Homicides in Milwaukee: Fact Vs. Fiction
True or false: From 1993 to 2013 there has been nearly a 50% increase in homicides in the City of Milwaukee.
The answer is…. False! Actually, during those years there has been a 35% decrease in homicides in the city, from 164 to 106. That decrease has been uneven but steady.
Now, if you got the answer wrong, you are not alone. Most of my criminal justice students got the question wrong too. One of the reasons why we so often believe that homicides are on the increase is because of all the media attention paid to this issue. Homicides grab our attention, they capture our imagination, our morbid interests. The media reflects and perpetuates this phenomenon. We must be careful in drawing conclusions about homicides based on media portrayals of them.
Here are a few facts about homicide, homicide in Milwaukee in particular:
First, the media doesn’t pay equal attention to all homicides. What happened at the Azana Spa and the Sikh Temple grab the headlines but are extremely uncommon. Like plane crashes, they are rare but horrific. Truth be told, most homicides involve a young African American male offender and a young African American male victim. Although these homicides are tragic too, most often they barely make a ripple in the news.
Second, the overwhelming majority of homicides in Milwaukee are as a result of shootings, and an argument. In recent years, guns were used in about three quarters of Milwaukee’s homicides. When a homicide doesn’t involve a shooting, the media shows a lot more interest; consider the recent case where the pregnant mother was killed for her unborn baby.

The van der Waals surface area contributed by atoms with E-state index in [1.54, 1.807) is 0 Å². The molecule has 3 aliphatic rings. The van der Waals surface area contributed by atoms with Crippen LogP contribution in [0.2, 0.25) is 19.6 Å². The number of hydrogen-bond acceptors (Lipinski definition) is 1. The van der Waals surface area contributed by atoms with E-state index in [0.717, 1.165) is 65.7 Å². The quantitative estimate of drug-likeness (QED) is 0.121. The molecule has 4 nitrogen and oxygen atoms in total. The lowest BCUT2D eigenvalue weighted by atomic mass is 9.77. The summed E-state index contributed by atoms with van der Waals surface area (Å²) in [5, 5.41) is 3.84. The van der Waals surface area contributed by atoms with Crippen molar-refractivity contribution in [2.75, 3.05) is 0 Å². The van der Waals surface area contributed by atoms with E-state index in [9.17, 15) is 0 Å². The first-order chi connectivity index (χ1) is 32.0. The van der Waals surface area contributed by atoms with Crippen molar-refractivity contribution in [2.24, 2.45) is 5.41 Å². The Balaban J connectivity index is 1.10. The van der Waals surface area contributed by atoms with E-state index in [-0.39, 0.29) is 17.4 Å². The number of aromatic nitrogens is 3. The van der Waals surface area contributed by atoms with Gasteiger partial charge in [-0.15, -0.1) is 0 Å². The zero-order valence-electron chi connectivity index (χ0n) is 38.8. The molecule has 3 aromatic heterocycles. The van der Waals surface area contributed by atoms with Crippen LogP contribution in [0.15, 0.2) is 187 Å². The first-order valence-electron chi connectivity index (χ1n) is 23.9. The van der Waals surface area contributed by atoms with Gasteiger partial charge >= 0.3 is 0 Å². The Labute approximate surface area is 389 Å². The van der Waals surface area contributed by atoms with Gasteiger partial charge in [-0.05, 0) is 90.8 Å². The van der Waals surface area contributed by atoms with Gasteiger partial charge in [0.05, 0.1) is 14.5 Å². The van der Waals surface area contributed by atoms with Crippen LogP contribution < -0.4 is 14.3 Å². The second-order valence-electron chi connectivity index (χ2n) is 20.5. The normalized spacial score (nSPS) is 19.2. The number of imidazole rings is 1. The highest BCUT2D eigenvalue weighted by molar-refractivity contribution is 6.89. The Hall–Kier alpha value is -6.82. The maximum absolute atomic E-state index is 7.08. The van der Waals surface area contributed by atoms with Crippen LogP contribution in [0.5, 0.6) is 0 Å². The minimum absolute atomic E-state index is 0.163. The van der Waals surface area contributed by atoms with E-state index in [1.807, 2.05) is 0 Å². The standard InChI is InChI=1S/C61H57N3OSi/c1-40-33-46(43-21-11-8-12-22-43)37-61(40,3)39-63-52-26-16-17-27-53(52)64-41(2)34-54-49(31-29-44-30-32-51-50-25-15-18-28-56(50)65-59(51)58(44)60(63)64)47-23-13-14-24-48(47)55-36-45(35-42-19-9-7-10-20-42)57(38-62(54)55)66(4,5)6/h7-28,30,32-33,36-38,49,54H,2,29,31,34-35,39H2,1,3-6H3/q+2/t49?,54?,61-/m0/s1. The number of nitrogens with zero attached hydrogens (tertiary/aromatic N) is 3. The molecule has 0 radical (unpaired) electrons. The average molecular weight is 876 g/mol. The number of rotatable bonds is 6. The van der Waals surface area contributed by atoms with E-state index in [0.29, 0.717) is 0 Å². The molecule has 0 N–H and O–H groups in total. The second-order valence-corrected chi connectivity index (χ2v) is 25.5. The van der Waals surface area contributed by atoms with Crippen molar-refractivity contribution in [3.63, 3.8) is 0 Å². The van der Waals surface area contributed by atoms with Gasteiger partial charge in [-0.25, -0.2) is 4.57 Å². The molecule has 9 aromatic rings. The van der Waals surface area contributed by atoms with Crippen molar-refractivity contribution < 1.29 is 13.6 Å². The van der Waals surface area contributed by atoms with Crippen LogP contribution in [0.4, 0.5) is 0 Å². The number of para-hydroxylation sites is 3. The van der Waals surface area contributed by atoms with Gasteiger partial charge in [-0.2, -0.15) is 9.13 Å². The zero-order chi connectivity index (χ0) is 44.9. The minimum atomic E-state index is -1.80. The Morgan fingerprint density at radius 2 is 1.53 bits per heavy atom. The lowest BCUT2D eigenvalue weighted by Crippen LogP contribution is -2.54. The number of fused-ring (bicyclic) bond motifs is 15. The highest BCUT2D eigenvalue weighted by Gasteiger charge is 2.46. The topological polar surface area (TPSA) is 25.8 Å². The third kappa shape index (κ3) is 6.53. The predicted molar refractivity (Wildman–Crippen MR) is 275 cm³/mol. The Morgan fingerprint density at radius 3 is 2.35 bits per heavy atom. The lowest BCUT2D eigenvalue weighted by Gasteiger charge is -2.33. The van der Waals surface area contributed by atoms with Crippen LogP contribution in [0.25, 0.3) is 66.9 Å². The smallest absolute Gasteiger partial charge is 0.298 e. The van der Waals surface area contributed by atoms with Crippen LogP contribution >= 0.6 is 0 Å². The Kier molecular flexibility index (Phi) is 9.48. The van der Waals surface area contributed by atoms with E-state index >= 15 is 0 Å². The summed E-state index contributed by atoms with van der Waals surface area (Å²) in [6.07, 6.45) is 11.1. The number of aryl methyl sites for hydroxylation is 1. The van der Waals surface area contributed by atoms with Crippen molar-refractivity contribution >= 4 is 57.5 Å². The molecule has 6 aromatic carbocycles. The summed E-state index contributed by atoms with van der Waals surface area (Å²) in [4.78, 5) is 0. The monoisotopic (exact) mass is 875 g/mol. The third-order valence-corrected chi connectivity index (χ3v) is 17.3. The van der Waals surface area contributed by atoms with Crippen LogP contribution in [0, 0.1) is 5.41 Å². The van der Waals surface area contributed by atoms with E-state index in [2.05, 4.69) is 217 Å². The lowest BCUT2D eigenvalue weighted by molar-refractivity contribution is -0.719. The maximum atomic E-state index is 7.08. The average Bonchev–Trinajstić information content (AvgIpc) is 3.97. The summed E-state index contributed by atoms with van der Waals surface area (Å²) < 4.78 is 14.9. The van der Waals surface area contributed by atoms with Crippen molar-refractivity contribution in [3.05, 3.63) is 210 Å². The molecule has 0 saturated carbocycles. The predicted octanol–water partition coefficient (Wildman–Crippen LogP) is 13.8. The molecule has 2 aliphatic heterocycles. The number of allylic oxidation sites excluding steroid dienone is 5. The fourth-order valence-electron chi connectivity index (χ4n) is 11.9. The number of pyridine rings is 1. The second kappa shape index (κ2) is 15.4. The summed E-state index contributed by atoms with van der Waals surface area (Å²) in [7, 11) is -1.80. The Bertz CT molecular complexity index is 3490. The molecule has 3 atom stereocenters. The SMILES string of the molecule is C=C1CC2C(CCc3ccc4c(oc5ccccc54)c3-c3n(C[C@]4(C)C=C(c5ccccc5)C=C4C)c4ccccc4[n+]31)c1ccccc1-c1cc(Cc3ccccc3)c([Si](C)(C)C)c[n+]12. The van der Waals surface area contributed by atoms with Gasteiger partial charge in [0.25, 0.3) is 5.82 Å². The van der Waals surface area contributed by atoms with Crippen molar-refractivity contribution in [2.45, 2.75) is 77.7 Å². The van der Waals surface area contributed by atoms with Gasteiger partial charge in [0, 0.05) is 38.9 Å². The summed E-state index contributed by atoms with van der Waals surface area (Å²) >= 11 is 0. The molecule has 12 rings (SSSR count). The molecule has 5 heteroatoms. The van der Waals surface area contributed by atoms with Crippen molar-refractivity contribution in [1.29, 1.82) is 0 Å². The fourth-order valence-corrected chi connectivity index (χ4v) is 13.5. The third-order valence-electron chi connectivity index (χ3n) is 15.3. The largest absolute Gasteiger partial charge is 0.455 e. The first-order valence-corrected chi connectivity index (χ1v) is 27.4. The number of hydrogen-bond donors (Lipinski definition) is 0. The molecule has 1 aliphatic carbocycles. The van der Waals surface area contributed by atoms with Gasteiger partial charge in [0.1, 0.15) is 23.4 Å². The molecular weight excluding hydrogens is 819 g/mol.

Third, the media takes special notice when there are a lot of murders. For example, in the first five days in 2012, there were five homicides in the city. The media was all over it. From June through August of last year there were 40 homicides in Milwaukee. Again, the media, the community, and politicians demanded answers. Not long ago when there were 122 homicides in the city, the media went into a feeding frenzy. TIME magazine wrote in an article “It’s as if Milwaukee Wisconsin had reverted to a state of lethal chaos.” Why? Well, the previous year there were only 88 homicides in the city. We must be aware that year-to-year comparisons in homicides are nearly completely meaningless, multi-year trends are much more informative.
Fourth, part of the reason for year-to-year variation is that there are about 5 non-fatal shootings for every fatal one in Milwaukee. The difference between a homicide and a non-fatal shooting is often the aim of the shooter or the promptness of medical attention.
Fifth, homicides in particular, and predatory crime in general, are not a random phenomenon. Homicides tend to occur… not always…. but tend to occur in certain areas, at certain times, and involve victims and offenders who share certain characteristics and lifestyles.
Finally, it is inaccurate to think that the police have complete control over homicides, and other crimes for that matter. The police cannot control most of the things that give rise to most homicides and other crimes. As a result, the police should not receive all the credit when homicides go down, nor should they receive the blame when homicides go up.
So, the bottom line here is this: don’t draw conclusions about homicides based solely on media portrayals. After all, did you know that homicides in Milwaukee have gone down by 35% in the last two decades?
Lake Effect essayist Steve Brandl is a professor of criminal justice at UWM’s Helen Bader School of Social Welfare.